7. 7. Pipe Roll, 1129-1130: The National Archives, E 372/1 open at m. 9 (side view) [Is the concept of recto relevant here?]
  8. 8. • We refer indiscriminately to literary manuscripts, administrative documents, printed books, computer records and even artefacts as belonging to the archive • Yet distinctions are made between different types of material. How and why? • Do these distinctions remain valid? • Why are some types of material treated in one way and some in another? • How does this affect us as users of archives? • What are the practical implications for the way in which we work with archives?
  9. 9. • The archive has been closely associated with administrative documents. It is therefore closely associated with the exercise of power – an instrument of power. • The Latin archivum derives from the Greek arkheion, which was ‘a house, a domicile, an address, the residence of the superior magistrates, the archons, those who commanded’ • Edward Chamberlayne (1669) describes the Tower of London as not only a fort and royal palace, but also an arsenal, a treasury, a mint, a prison and ‘the great Archive where are conserved all the Records of the Courts of Westminster’ • Ranke: ‘the historical sources themselves are more beautiful and in any case more interesting than romantic fiction’ • Sayles (1979): archives ‘the only way by which we can escape from the uninformed guesses of chroniclers’ • Steedman (2001): ‘the religious and state archives of Europe and North America and their more local records of government and administration were (and still are) evoked in order to describe what it is a historian does’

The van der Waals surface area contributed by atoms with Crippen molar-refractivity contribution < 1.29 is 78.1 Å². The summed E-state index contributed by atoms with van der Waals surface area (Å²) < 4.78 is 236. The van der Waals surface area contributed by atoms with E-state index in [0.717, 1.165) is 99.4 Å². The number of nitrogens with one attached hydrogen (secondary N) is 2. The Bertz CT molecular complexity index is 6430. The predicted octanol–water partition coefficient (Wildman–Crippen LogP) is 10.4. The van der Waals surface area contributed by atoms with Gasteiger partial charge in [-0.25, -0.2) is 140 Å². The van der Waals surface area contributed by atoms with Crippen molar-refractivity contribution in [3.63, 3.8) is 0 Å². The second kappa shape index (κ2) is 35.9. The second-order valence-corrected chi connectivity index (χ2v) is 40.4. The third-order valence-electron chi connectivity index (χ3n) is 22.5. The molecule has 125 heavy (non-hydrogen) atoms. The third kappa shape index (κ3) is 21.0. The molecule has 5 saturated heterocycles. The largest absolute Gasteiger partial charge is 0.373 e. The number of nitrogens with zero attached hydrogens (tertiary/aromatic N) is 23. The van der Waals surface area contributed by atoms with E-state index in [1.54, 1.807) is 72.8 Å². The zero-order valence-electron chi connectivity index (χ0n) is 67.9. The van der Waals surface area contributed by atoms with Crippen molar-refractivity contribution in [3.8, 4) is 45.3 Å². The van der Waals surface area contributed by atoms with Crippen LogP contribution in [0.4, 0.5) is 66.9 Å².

10. 10. • Hilary Jenkinson (1922): An archival document is ‘drawn up or used in the course of an administrative or executive transaction (whether public or private) of which itself formed a part; and subsequently preserved in their own custody for their own information by the person or persons responsible for that transaction and their legitimate successors’. Importance of official custody. • Theodore Schellenberg (1956): all books, papers, maps, photographs, or other documentary materials, regardless of physical form or characteristics, made or received by any public or private institution in pursuance of its legal obligations or in connection with the transaction of its proper business and preserved or appropriate for preservation by that institution or its legitimate successor as evidence of its functions, policies, decisions, procedures, operations, or other activities or because of the informational value of the data contained therein. • We drive openness, cultivate public participation, and strengthen our nation's democracy through public access to high-value government records (NARA)